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Sense8: John Toll, ASC Navigates a Global Production with Panavision

Eight seemingly disparate people from around the world have become linked. Through telepathy and a kind of astral projection, they bond and help each other using the others’ strengths to fight against a sinister force that is out to eliminate them. Such is the premise for the mind-tripping Netflix original series Sense8, created by J. Michael Straczynski, and Lana and Lilly Wachowski, the visual duo behind The Matrix trilogy and V for Vendetta.

Netflix recently made the second season of Sense8 available on the streaming platform. Oscar®-winning cinematographer John Toll, ASC has had cinematography duties for both seasons. The collaboration extends the relationship between Toll and The Wachowskis, who previously worked together on the sci-fi features Cloud Atlas and Jupiter Ascending.

Sense8 marked the first series-style work for Toll, but because of the logistical challenges set forth – shooting real locations for eight main characters living in eight different cities on five different continents – the approach was not the stuff of typical series television. 

“Since it was a 12-hour series and the story takes place in all the locations throughout the entire series, it was most practical to go to the individual cities only once, not 12 times for individual episodes,” Toll explains. “So, the production plan was based on shooting as we would a feature film, except it was like shooting a 12-hour movie.”

Because of the hefty travel involved with multiple shooting units, Toll turned to his trusted resource: Panavision Woodland Hills. “I have a long history of working with Panavision,” he notes, “and it’s always been an incredibly positive experience. Just the logistics of it all – we needed reliable support.”

Toll spent quite a bit of time discussing logistics with Panavision's VP of Marketing Larry Hezzelwood. “He knew what the history of the show was,” Toll adds. “We shot on five continents. Just getting the equipment to us when it needed to be there became a very complicated logistical issue. We were moving quickly. Larry told me Panavision could do it, and that’s all I needed to hear.”

Toll offered an example of the fluid nature of the production, where they were shooting in San Francisco one day, made an overnight move to Los Angeles and brought the camera equipment with them to shoot the next day, then hopped a plane to capture the action in Sao Paolo, Brazil, where Panavision had a camera package waiting for the weekend work.

“At one point,” the cinematographer admits, “I decided to remove myself from the logistics planning because I wanted to concentrate on shooting the movie, not wondering how we were going to get cameras from one part of the world to the other. The easiest way was to make this the responsibility of first AC Chad Rivetti. In collaboration with Panavision, they figured out how to get cameras where they needed to be. It was like a three-dimensional chess game, and I was happy to let them work it all out!”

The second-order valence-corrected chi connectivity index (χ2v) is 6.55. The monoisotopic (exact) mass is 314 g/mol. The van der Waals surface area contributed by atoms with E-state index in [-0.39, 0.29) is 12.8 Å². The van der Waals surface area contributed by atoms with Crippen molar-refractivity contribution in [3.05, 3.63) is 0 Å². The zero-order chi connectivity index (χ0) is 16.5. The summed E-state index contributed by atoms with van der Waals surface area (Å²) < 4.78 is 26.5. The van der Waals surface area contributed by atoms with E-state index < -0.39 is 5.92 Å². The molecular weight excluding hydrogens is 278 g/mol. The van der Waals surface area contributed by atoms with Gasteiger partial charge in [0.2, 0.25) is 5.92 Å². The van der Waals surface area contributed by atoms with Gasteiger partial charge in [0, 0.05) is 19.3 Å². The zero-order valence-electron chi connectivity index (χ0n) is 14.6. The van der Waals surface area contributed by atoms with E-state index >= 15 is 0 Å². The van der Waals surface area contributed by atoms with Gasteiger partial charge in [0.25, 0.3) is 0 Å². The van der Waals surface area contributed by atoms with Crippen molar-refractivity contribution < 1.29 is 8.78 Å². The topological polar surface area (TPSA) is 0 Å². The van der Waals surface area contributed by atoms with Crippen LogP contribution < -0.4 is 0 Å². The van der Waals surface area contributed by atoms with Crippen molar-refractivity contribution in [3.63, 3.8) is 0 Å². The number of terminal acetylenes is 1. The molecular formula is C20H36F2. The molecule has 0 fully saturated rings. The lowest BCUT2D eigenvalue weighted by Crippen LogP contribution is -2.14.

The cameras and support gear Panavision sent around the world included multiple 4K Sony PMW-F55 CineAltas. Mated to these were Panavision 11:1 Primo zooms, Zeiss Ultra Speed Primes, and Fujinon 19-90mm Cabrio Premier lenses. Small Sony a7S II 4K mirrorless digital cameras were used on vehicle mounts or crash housings. (These shoot the same Slog3 gamma curve as the F55.)

“Using the F55 was based partially on the Netflix 4K requirement,” Toll says, “but most important was the quality of the image, and the requirement the camera system be very reliable and flexible due to an enormous amount of Steadicam and handheld work.

“A and B cameras worked in tandem nearly all the time,” Toll continues. “A Camera Operator Daniele Massaccesi was on the Steadicam nearly 100% of the time. We adopted a system of shooting traditional wide master shots and, during the course of the shot, gracefully moving into other angles and even close-ups at times. Essentially, we were often doing masters and coverage within the same take. We made extensive use of dimmers and remote control iris from the DIT tent to change lighting while the shots were in progress. B Camera Operator Stefan Stankowski was always handheld and looking for opportunities to support Daniele.” 

Toll continues, “This was an idea driven by the necessity of the schedule and the volume of material, but was also greatly due to Lana Wachowski’s visual sensitivity and commitment to telling these stories with stunning imagery. Lana stayed with Daniele while shooting and was able to make choices. This greatly expedited the whole process, and due to the exceptional talents of this team, it all worked surprisingly well.”

This shooting style lent itself to Toll's overall visual approach – a sense of realism – taking advantage of the unique characteristics of the different locations around the world.

“Panavision made this job very easy,” says Rivetti. “The show shot in 14 countries, and because Panavision has facilities all over the world we were able to rely on local offices. Getting specialty gear, replacement cables, or equipment serviced took hours rather than days.”

Toll concludes, “We always had reliable equipment, it was always where we needed it, and it always worked – and we were very demanding of it. Panavision gave us terrific support, which is not unusual because that’s always been my experience working with them on many, many shows.”